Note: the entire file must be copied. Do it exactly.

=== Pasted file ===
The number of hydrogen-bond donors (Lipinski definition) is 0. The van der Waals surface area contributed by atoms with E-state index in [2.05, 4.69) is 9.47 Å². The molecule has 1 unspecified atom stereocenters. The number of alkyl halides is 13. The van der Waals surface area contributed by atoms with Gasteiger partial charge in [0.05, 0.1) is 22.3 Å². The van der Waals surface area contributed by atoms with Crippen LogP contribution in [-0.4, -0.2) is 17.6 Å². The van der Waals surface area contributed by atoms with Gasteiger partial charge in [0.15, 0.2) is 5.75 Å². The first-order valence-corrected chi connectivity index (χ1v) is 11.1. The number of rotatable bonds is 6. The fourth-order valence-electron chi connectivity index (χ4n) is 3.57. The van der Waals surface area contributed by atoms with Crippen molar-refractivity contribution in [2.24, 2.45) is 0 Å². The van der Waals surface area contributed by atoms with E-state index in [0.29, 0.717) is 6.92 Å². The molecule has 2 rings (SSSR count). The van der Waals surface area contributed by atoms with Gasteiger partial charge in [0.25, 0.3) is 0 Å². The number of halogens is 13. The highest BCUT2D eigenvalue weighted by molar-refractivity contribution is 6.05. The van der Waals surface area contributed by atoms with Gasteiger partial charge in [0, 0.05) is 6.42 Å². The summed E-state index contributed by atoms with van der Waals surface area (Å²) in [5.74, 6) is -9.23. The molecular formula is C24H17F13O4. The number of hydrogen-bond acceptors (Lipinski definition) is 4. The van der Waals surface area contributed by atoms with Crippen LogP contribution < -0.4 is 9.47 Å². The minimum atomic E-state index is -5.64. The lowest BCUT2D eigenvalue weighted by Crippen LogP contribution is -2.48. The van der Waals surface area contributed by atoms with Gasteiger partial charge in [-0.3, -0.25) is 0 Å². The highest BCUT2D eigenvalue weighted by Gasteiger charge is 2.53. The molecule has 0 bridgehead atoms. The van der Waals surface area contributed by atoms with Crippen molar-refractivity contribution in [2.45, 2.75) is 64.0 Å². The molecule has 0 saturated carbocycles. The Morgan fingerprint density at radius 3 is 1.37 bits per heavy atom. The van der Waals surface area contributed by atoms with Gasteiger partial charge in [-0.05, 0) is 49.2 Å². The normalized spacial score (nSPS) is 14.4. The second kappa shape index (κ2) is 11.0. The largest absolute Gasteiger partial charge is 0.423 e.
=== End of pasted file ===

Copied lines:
The number of hydrogen-bond donors (Lipinski definition) is 0. The van der Waals surface area contributed by atoms with E-state index in [2.05, 4.69) is 9.47 Å². The molecule has 1 unspecified atom stereocenters. The number of alkyl halides is 13. The van der Waals surface area contributed by atoms with Gasteiger partial charge in [0.05, 0.1) is 22.3 Å². The van der Waals surface area contributed by atoms with Crippen LogP contribution in [-0.4, -0.2) is 17.6 Å². The van der Waals surface area contributed by atoms with Gasteiger partial charge in [0.15, 0.2) is 5.75 Å². The first-order valence-corrected chi connectivity index (χ1v) is 11.1. The number of rotatable bonds is 6. The fourth-order valence-electron chi connectivity index (χ4n) is 3.57. The van der Waals surface area contributed by atoms with Crippen molar-refractivity contribution in [2.24, 2.45) is 0 Å². The van der Waals surface area contributed by atoms with E-state index in [0.29, 0.717) is 6.92 Å². The molecule has 2 rings (SSSR count). The van der Waals surface area contributed by atoms with Gasteiger partial charge in [0.25, 0.3) is 0 Å². The number of halogens is 13. The highest BCUT2D eigenvalue weighted by molar-refractivity contribution is 6.05. The van der Waals surface area contributed by atoms with Gasteiger partial charge in [0, 0.05) is 6.42 Å². The summed E-state index contributed by atoms with van der Waals surface area (Å²) in [5.74, 6) is -9.23. The molecular formula is C24H17F13O4. The number of hydrogen-bond acceptors (Lipinski definition) is 4. The van der Waals surface area contributed by atoms with Crippen LogP contribution < -0.4 is 9.47 Å². The minimum atomic E-state index is -5.64. The lowest BCUT2D eigenvalue weighted by Crippen LogP contribution is -2.48. The van der Waals surface area contributed by atoms with Gasteiger partial charge in [-0.3, -0.25) is 0 Å². The highest BCUT2D eigenvalue weighted by Gasteiger charge is 2.53. The molecule has 0 bridgehead atoms. The van der Waals surface area contributed by atoms with Crippen molar-refractivity contribution in [2.45, 2.75) is 64.0 Å². The molecule has 0 saturated carbocycles. The Morgan fingerprint density at radius 3 is 1.37 bits per heavy atom. The van der Waals surface area contributed by atoms with Gasteiger partial charge in [-0.05, 0) is 49.2 Å². The normalized spacial score (nSPS) is 14.4. The second kappa shape index (κ2) is 11.0. The largest absolute Gasteiger partial charge is 0.423 e.